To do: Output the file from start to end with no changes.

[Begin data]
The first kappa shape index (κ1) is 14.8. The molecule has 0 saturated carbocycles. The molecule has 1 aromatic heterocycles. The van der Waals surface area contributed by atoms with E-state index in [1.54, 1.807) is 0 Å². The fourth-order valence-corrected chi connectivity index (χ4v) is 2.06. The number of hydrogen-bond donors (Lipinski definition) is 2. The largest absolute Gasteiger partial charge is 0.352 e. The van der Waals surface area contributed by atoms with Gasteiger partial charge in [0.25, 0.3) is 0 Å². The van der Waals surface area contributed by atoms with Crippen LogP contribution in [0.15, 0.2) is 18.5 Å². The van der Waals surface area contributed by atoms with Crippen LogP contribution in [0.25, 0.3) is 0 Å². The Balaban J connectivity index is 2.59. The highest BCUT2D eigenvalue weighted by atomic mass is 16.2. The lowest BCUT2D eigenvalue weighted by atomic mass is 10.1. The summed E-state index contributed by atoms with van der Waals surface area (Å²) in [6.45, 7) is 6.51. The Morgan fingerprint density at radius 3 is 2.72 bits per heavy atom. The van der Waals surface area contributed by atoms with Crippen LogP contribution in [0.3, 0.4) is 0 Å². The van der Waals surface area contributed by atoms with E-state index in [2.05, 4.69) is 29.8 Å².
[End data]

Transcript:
The first kappa shape index (κ1) is 14.8. The molecule has 0 saturated carbocycles. The molecule has 1 aromatic heterocycles. The van der Waals surface area contributed by atoms with E-state index in [1.54, 1.807) is 0 Å². The fourth-order valence-corrected chi connectivity index (χ4v) is 2.06. The number of hydrogen-bond donors (Lipinski definition) is 2. The largest absolute Gasteiger partial charge is 0.352 e. The van der Waals surface area contributed by atoms with Gasteiger partial charge in [0.25, 0.3) is 0 Å². The van der Waals surface area contributed by atoms with Crippen LogP contribution in [0.15, 0.2) is 18.5 Å². The van der Waals surface area contributed by atoms with Crippen LogP contribution in [0.25, 0.3) is 0 Å². The Balaban J connectivity index is 2.59. The highest BCUT2D eigenvalue weighted by atomic mass is 16.2. The lowest BCUT2D eigenvalue weighted by atomic mass is 10.1. The summed E-state index contributed by atoms with van der Waals surface area (Å²) in [6.45, 7) is 6.51. The Morgan fingerprint density at radius 3 is 2.72 bits per heavy atom. The van der Waals surface area contributed by atoms with Crippen LogP contribution in [0.3, 0.4) is 0 Å². The van der Waals surface area contributed by atoms with E-state index in [2.05, 4.69) is 29.8 Å².